In 1981, the ADL made a dramatic impact in the United States when it drafted a model ethnic intimidation statute. The model defined bias intimidation, institutional vandalism, and penalty enhancers for crimes motivated by hate. The ADL ushered the United States into an era in which hate crime became a recognized phenomenon. The ADL also stressed the need for law enforcement personnel training and government data collection. As of 2015, 45 states and the District of Columbia have some form of hate crime law. Many of these laws are similar to the ADL’s model law. The ADL’s model law also encouraged the federal government to pass the Hate Crime Statistics Act in 1990. In the 1990s, the ADL monitored militant antigovernment extremist groups within the United States. A report released by the ADL warned of this growing problem 6 months before the bombing of the Alfred P. Murrah Federal Building in Oklahoma City, Oklahoma, in 1995.

Monitoring Anti-Semitism, Extremism, and Hate Crimes

In the 1920s, the ADL began to focus on fighting the Ku Klux Klan’s attacks on Jewish people. Livingston also focused the ADL’s efforts on fighting Henry Ford’s anti-Semitic propaganda. In the 1930s, the ADL fought a rise in anti-Semitism resulting from the rise of Nazism in Germany. During this decade, the ADL increased its staff and began to monitor the behaviors of extremist individuals and organizations in the United States. In the 1960s, when anti-Catholic sentiments rose with the election of President John F. Kennedy, the ADL also rose to fight this hate. Following the Six Day War, also known as the Third Arab-Israeli War, in June 1967, the ADL launched a series of radio broadcasts, known as “Dateline Israel,” that helped Americans better understand Israel and its people. In the 1970s, the ADL focused on international acts of anti-Semitism, in part by opening offices in Israel and Europe and publishing The New Anti-Semitism. Expanding its efforts to educate the public, the ADL established the Center for Holocaust Studies in 1977, later known as the Braun Holocaust Institute-Glick Center for Holocaust Studies.

Since 1979, the ADL has published the annual ADL Audit of Anti-Semitic Incidents. This annual report documents acts of anti-Semitism in the United States. However, this documentation includes incidents that are reported to the ADL regardless of their criminal or noncriminal nature. Furthermore, the report does not include those incidents that have occurred but have not been reported. Research shows that crime reporting can be problematic for police as well as for advocacy groups. One must also take into account that these data are not scientific.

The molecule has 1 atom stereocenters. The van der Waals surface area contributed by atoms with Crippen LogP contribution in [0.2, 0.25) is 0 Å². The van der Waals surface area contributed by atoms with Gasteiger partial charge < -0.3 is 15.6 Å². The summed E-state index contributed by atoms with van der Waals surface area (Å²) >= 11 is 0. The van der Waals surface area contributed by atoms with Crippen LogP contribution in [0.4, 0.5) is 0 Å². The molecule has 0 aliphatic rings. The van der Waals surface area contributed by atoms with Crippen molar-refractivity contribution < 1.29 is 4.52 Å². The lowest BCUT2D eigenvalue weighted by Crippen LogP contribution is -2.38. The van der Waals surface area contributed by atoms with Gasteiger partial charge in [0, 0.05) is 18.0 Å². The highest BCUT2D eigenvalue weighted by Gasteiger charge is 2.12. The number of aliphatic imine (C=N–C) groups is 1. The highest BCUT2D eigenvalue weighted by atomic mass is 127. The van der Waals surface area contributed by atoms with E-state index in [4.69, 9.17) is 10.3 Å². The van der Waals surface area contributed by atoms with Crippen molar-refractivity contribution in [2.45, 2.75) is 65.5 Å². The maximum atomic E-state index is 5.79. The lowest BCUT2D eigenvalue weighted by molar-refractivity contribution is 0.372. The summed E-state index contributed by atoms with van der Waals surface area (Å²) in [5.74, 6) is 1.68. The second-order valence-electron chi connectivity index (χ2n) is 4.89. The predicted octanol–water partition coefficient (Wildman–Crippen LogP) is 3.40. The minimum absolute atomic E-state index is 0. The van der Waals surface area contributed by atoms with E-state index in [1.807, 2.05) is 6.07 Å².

The ADL continues to educate the public on anti-Semitism and intolerance. In 1985, the ADL launched a program called A World of Difference in which it provided tolerance training to educational institutions, corporations, and law enforcement. Following the terrorist attacks of September 11, 2001, the ADL’s World of Difference Institute produced a widely distributed guide titled Empowering Children in the Aftermath of Hate. Worldwide, the World of Difference Institute has affected 56 million people. In recent years, the ADL has educated schools on fighting bullying, especially cyberbullying. The ADL has also joined the fight to recognize the civil rights of lesbian, gay, bisexual, and transgender persons. As of 2015, the ADL has 28 regional offices and continues its aggressive surveillance of hate crimes in the United States and internationally.

Venessa Garcia

See also Brown v. Board of Education (1954) ; Civil Rights Movement ; Cyberbullying ; Domestic Terrorist Groups ; Hate Crimes ; Israel ; Nazism ; 9/11 ; Religion

Further Readings

Anti-Defamation League. (2013). “History of the Anti-Defamation League.” http://archive.adl.org/adlhistory/1913_1920.html#.V”Kq0Mrd0xdh (Accessed January 2015).

Brief of American Jewish Committee and Anti-Defamation League of B’nai B’rith Amici Curiae, Engel v. Vitale (370 U.S. 421 (1962)). http://archive.adl.org/civil_rights/ab/website%20amicus%20brief%20-%20engel%20v.%20vitale.pdf (Accessed December 2015).

Brief on Behalf of the American Civil Liberties Union American Ethical Union, American Jewish Committee, Anti-Defamation League of the B’nai B’rith,Japanese American Citizens League and Unitarian Fellowship for Social Justice as Amici Curiae, Brown v. Board of Education of Topeka. https://www.aclu.org/files/pdfs/racialjustice/brownvboard_amicus_1952.pdf (Accessed October 2017).

Brown v. Board of Education, 347 U.S. 483 (1954).

Gerstenfeld, Phyllis B.Hate Crime: Cause, Controls, and Controversies (3rd ed.). Thousand Oaks, CA: Sage, 2013.

Glock, Charles Y. and Robert N. Bellah, eds. The New Religious Conscious. Oakland: University of California Press, 1976.

Quinley, Harold E. and Charles Y. Glock. Anti-Semitism in America. New Brunswick, NJ: Transaction Books, 1983.

Shelley v. Kraemer, 334 U.S. 1 (1948).

Website

Anti-Defamation League: http://www.adl.org/